Kent, Mitchell Allen (2020-07). Assessment of Novel Sorghum Kernel Characteristics and Functionality. Master's Thesis. Thesis uri icon


  • Sorghum (Sorghum bicolor L. Moench) is an important feed and food grain in semi-arid regions of the world. Recent food trends in the United States have made grain sorghum a food grain crop of interest to end-users and food processors. The Texas A&M Agrilife Research Sorghum Breeding Program has developed sorghum seed and pollinator parents that can produce specialty grain sorghum hybrids with distinct end uses: high digestibility protein; waxy endosperm; and high popping efficiency. In these types, the goal of this program is to provide inbred lines suitable for the production of specialty grain sorghum hybrids that meet demand for developing specialty grain markets. The purpose of this study is to assess the yield potential, grain functionality and quality of waxy hybrids across multiple production environments. In multiple environments, the waxy sorghum hybrids had increased grain yields and acceptable agronomic traits when compared to the waxy check hybrid used. The waxy hybrids also had flour pasting properties distinctly different than the heterozygous waxy and homozygous non-waxy checks. The waxy hybrids had higher water solubility indexes and higher peak viscosities with large environmental variation. Additionally, the waxy sorghum hybrids had lower pasting temperatures that had little environmental variation compared to the checks. In the evaluation of sorghum genotypes for popping attributes, variation existed among the tested genotypes for popping efficacy, expansion ratio and flake size. Threshing method significantly impacted pop sorghum traits and the threshing methods that have metal to seed contact reduce popping yields the most. Harvest maturity did not impact popping traits expect for flake size.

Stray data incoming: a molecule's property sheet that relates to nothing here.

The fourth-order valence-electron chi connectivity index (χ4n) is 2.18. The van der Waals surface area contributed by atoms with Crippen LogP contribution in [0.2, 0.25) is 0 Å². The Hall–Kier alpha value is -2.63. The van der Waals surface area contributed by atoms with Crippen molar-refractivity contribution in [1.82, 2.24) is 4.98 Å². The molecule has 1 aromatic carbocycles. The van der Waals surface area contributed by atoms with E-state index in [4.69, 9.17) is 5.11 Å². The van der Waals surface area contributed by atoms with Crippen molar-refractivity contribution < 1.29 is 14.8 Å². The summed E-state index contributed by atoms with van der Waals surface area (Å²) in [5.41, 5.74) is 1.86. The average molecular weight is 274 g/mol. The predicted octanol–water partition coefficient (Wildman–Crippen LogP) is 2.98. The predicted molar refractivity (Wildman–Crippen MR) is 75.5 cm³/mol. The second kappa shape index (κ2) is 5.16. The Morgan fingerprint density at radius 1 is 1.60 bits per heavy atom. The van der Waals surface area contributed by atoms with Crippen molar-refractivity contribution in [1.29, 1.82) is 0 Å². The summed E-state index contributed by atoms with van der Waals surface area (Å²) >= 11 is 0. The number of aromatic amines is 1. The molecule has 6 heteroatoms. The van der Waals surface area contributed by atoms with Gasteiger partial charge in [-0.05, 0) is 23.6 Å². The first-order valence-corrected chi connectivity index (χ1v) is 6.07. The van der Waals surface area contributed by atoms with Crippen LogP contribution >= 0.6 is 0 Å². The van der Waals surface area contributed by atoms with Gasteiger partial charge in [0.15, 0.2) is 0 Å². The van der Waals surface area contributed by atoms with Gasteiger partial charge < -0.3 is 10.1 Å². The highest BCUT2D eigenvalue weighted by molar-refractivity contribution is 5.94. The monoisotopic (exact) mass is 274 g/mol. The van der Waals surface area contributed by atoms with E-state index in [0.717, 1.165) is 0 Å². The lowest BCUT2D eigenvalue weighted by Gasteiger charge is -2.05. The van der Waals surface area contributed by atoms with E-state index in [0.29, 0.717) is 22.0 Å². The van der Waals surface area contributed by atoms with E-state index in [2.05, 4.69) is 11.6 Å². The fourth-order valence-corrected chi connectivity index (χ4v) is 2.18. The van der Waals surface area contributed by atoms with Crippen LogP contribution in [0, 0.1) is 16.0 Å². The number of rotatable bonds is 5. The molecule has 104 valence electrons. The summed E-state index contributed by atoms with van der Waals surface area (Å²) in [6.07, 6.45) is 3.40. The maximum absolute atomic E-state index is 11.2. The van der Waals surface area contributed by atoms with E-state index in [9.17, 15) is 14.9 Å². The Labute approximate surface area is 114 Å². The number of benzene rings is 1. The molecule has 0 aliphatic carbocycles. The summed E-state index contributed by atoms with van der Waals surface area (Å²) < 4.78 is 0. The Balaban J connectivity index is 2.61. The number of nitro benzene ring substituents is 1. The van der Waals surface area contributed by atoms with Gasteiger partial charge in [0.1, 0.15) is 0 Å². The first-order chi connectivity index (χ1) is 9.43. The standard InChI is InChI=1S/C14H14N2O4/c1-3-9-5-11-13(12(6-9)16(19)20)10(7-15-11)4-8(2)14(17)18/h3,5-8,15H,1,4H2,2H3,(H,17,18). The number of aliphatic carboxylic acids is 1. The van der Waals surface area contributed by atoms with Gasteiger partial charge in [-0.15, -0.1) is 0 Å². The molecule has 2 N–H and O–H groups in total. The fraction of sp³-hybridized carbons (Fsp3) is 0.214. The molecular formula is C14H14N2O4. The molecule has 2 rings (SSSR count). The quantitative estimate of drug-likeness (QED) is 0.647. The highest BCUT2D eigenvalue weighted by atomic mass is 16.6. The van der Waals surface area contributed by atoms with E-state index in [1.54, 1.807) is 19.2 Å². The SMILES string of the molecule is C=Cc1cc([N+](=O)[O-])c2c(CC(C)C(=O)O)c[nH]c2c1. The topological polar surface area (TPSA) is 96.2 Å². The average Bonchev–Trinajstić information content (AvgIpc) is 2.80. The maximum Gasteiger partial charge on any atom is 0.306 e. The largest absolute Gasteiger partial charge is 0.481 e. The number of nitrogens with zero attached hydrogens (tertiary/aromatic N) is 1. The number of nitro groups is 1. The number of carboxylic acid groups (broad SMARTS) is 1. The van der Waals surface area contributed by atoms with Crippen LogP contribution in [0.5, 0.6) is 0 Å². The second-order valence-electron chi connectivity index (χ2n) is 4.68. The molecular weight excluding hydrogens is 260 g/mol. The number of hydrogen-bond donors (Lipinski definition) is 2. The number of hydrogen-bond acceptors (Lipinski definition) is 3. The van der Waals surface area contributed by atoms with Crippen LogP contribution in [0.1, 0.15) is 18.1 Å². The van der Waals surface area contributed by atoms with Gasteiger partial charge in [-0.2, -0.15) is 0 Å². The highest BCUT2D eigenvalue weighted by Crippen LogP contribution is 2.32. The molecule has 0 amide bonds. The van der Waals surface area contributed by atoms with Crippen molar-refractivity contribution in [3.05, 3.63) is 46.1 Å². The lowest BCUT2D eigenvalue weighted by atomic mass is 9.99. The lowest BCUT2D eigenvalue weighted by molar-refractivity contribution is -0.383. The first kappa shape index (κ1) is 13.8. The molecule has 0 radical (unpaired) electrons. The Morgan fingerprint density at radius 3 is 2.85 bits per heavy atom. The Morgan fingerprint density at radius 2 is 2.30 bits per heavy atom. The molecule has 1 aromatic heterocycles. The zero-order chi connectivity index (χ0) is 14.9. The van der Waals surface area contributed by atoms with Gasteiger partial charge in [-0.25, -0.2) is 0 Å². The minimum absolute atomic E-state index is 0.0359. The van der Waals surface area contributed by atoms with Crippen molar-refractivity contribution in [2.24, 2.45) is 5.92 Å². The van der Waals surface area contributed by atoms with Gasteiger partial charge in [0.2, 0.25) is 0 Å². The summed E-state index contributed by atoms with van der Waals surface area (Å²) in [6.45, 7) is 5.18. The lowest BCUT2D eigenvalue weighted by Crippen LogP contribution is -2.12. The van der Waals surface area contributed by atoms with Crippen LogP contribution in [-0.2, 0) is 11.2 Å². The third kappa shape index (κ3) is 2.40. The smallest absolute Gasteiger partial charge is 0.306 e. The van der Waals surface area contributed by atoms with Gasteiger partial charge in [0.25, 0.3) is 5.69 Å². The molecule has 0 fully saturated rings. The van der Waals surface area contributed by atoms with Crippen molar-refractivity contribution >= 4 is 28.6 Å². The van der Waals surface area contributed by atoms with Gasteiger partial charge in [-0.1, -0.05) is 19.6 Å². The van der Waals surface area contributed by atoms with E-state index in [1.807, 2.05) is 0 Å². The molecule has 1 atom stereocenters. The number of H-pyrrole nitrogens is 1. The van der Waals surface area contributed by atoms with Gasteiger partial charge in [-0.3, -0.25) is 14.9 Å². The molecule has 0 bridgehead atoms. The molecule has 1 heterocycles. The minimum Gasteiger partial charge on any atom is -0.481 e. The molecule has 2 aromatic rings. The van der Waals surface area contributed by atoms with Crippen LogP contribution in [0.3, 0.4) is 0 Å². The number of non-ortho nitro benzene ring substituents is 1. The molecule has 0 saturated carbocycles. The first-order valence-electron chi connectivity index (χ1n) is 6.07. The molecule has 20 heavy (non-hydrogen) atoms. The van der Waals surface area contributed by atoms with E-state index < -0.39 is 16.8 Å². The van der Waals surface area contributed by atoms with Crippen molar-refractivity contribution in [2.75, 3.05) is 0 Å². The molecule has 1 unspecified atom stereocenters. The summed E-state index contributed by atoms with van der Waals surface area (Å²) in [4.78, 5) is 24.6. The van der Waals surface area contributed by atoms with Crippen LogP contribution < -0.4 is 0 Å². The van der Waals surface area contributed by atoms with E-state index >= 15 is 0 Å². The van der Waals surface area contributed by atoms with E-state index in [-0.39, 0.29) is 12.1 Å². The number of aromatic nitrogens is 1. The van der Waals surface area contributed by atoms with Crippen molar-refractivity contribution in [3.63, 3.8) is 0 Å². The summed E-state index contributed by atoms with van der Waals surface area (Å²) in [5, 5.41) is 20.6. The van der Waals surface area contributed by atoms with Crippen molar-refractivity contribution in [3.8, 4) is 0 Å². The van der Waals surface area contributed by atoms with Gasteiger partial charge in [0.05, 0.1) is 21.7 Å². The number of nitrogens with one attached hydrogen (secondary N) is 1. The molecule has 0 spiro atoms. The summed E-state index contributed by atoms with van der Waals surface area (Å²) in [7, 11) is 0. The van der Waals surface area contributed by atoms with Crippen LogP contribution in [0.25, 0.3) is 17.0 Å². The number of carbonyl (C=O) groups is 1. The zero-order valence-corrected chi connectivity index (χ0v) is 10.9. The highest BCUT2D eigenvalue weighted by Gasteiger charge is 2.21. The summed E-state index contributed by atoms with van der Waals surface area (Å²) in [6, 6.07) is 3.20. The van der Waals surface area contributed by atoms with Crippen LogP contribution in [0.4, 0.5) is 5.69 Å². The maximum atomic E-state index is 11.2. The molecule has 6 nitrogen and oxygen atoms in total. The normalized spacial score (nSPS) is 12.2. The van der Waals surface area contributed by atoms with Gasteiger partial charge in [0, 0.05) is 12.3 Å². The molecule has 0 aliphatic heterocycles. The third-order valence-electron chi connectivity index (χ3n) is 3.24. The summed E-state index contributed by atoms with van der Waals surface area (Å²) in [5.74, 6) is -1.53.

publication date

  • July 2020